Reprinting Hitler's autobiography “Mein Kampf” (My Struggle) was long prohibited in Germany — a country that considered the book too dangerous to be read.
Now, it's a German bestseller.
About 85,000 copies of a recently published annotated version have been sold since it was first released one year ago, according to German news agency dpa. Only 4,000 copies of the book had been printed in the first run last year. However, soon after it was published, it immediately became one of the best-selling nonfiction books in a development the publisher of the edition calls “overwhelming.”
It's almost certainly not because of anything German bookstores have been doing: In fact, most had virtually hidden the book from customers. Some had refrained from advertising it, while others ordered only a single copy. But online sales picked up, and in-store sales soon followed.
The German copyright for “Mein Kampf” was held by the state of Bavaria, which upheld a ban on reprinting the book for 70 years. Bookstores as well as federal regulators and historians were worried that Hitler's autobiography could be used for right-wing propaganda.
“This book is too dangerous for the general public,” library historian Florian Sepp told The Washington Post in an interview in 2015.
German authorities kept official copies of the book like a state secret. Access was granted only to professionals who formally requested it. Critics had claimed that banning the book from being reprinted added to the mystery surrounding it and did more harm than good.
The secrecy ended when the copyright expired in December 2015.
However, the book that is currently topping the German bestseller lists is far different from Hitler's original version. The new 2,000-page edition is heavily annotated with remarks by experts to help put Hitler's comments into context.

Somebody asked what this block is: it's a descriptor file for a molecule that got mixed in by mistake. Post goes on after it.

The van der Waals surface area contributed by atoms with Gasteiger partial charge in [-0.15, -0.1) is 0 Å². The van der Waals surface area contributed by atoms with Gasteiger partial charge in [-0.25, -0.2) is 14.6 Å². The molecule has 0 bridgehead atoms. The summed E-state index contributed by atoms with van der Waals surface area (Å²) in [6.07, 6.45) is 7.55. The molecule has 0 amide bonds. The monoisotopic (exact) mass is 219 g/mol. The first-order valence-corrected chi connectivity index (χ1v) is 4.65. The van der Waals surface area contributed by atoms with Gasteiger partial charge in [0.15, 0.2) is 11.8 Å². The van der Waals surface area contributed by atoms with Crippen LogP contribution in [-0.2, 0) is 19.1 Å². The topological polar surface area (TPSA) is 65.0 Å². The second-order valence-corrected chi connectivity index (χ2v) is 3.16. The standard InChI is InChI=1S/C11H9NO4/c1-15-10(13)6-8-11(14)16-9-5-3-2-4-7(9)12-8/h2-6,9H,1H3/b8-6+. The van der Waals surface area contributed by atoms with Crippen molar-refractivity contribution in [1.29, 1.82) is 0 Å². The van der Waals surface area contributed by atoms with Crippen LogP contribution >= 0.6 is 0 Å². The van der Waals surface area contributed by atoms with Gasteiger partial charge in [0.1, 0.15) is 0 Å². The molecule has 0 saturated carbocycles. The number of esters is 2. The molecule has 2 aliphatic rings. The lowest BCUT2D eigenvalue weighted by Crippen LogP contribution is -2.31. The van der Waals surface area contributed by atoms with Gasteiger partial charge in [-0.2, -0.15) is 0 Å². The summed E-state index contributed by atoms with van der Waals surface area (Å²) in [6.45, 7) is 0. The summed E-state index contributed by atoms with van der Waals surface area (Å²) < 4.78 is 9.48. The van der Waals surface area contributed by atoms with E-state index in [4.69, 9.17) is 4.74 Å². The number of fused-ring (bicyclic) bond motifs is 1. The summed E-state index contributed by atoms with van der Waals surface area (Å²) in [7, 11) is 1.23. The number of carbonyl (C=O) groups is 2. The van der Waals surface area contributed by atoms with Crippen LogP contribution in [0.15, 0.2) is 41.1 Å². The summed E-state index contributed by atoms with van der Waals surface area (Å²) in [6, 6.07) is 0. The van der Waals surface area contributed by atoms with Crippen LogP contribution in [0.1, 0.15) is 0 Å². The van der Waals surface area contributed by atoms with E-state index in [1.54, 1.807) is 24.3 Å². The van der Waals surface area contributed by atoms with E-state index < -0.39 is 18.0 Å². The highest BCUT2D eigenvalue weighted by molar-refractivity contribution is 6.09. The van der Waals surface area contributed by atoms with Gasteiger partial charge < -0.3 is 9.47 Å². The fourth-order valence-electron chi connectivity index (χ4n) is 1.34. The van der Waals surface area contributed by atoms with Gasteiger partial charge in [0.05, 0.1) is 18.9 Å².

The publishers think that this solution exposes Hitler's destructive and violent ideology.
Today's right-wing movements, which include the Alternative für Deutschland party, have so far refrained from using Hitler's brutal ideology to justify their contemporary goals.
Most of today's right-wing politicians acknowledge that “Mein Kampf” laid out a violent vision that would lead to the Holocaust and World War II.
After it was republished in Germany early last year, “Mein Kampf” became even more widely accessible in Europe in June when the Italian newspaper Il Giornale distributed copies of the book to all of its readers — a decision that drew heavy criticism from Jewish groups in the country.
The Italian news agency ANSA quoted the president of the Union of Italian Jewish Communities, Renzo Gattegna, as saying: “The free distribution . . . is a squalid fact that is light years away from all logic of studying the Shoah and the different factors that led the whole of humanity to sink into an abyss of unending hatred, death and violence.”
“It must be stated clearly: The Giornale’s operation is indecent,” Gattegna said in a statement on the announcement of the paper’s decision.
But the center-right daily, which is owned by the family of former Italian prime minister Silvio Berlusconi, said its version of the text was annotated by an Italian historian and was distributed with the goal of preventing the mistakes of the past from being repeated.
As for the controversy, Alessandro Sallusti, the paper’s director, in an editorial said that most of the discussions related to the publication were “legitimate and understandable.”
“The worries of our friends within the Italian Jewish community, who have always seen us as unconditional allies, deserve all our respect,” Sallusti wrote.
However, he also said that he strongly disagreed with those saying the paper published the autobiography with an“apologetic intention.” Critics had previously argued that the newspaper might have distributed the book in an attempt to underplay Hitler's crimes.
Sallusti strongly refuted such allegations, saying: “Let's not take advantage of such a tragedy.”
“Because with certain winds that blow here and there in Europe and in the Middle East it is necessary to understand what shapes the evil can take — in order not to repeat a fatal mistake,” Sallusti wrote, referring to Hitler's rise to power.
An earlier version of this post was published Feb. 23, 2016. It was updated Jan. 3, 2017.
Monica Dorligh contributed translations to this post.